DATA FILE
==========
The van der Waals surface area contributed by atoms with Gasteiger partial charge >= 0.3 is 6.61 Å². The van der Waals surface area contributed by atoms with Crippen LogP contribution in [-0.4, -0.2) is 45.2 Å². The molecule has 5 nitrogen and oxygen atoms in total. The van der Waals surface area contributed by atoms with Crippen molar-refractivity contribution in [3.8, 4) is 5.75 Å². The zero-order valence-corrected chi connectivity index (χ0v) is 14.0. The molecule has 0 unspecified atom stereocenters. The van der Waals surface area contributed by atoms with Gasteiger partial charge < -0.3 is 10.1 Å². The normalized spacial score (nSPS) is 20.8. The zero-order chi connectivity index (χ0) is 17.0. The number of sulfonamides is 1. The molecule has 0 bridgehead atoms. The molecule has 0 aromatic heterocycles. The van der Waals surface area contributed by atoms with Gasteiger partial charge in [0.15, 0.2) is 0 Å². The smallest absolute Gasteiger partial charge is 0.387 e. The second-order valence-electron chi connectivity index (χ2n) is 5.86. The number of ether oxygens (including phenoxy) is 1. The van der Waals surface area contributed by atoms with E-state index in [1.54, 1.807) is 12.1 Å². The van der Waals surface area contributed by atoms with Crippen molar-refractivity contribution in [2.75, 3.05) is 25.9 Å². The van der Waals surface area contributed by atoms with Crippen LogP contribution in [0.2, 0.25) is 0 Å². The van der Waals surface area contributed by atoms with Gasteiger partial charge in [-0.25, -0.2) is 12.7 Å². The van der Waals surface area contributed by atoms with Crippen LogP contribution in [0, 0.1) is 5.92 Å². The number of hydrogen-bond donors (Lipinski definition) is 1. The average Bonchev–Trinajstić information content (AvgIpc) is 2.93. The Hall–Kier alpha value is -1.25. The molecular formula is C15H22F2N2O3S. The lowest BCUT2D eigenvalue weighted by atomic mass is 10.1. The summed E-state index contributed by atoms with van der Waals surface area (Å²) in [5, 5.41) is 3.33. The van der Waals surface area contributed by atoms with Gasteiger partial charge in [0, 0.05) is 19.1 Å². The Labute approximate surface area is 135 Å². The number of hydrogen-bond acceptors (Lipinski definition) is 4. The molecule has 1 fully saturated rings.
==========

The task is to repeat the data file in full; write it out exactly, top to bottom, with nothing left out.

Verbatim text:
The van der Waals surface area contributed by atoms with Gasteiger partial charge >= 0.3 is 6.61 Å². The van der Waals surface area contributed by atoms with Crippen LogP contribution in [-0.4, -0.2) is 45.2 Å². The molecule has 5 nitrogen and oxygen atoms in total. The van der Waals surface area contributed by atoms with Crippen molar-refractivity contribution in [3.8, 4) is 5.75 Å². The zero-order valence-corrected chi connectivity index (χ0v) is 14.0. The molecule has 0 unspecified atom stereocenters. The van der Waals surface area contributed by atoms with Gasteiger partial charge < -0.3 is 10.1 Å². The normalized spacial score (nSPS) is 20.8. The zero-order chi connectivity index (χ0) is 17.0. The number of sulfonamides is 1. The molecule has 0 bridgehead atoms. The molecule has 0 aromatic heterocycles. The van der Waals surface area contributed by atoms with Gasteiger partial charge in [0.15, 0.2) is 0 Å². The smallest absolute Gasteiger partial charge is 0.387 e. The second-order valence-electron chi connectivity index (χ2n) is 5.86. The number of ether oxygens (including phenoxy) is 1. The van der Waals surface area contributed by atoms with E-state index in [1.54, 1.807) is 12.1 Å². The van der Waals surface area contributed by atoms with Crippen molar-refractivity contribution in [2.75, 3.05) is 25.9 Å². The van der Waals surface area contributed by atoms with Crippen LogP contribution in [0.2, 0.25) is 0 Å². The van der Waals surface area contributed by atoms with Gasteiger partial charge in [-0.25, -0.2) is 12.7 Å². The van der Waals surface area contributed by atoms with Crippen LogP contribution in [0, 0.1) is 5.92 Å². The number of hydrogen-bond donors (Lipinski definition) is 1. The average Bonchev–Trinajstić information content (AvgIpc) is 2.93. The Hall–Kier alpha value is -1.25. The molecular formula is C15H22F2N2O3S. The lowest BCUT2D eigenvalue weighted by atomic mass is 10.1. The summed E-state index contributed by atoms with van der Waals surface area (Å²) in [5, 5.41) is 3.33. The van der Waals surface area contributed by atoms with Gasteiger partial charge in [0, 0.05) is 19.1 Å². The Labute approximate surface area is 135 Å². The number of hydrogen-bond acceptors (Lipinski definition) is 4. The molecule has 1 fully saturated rings.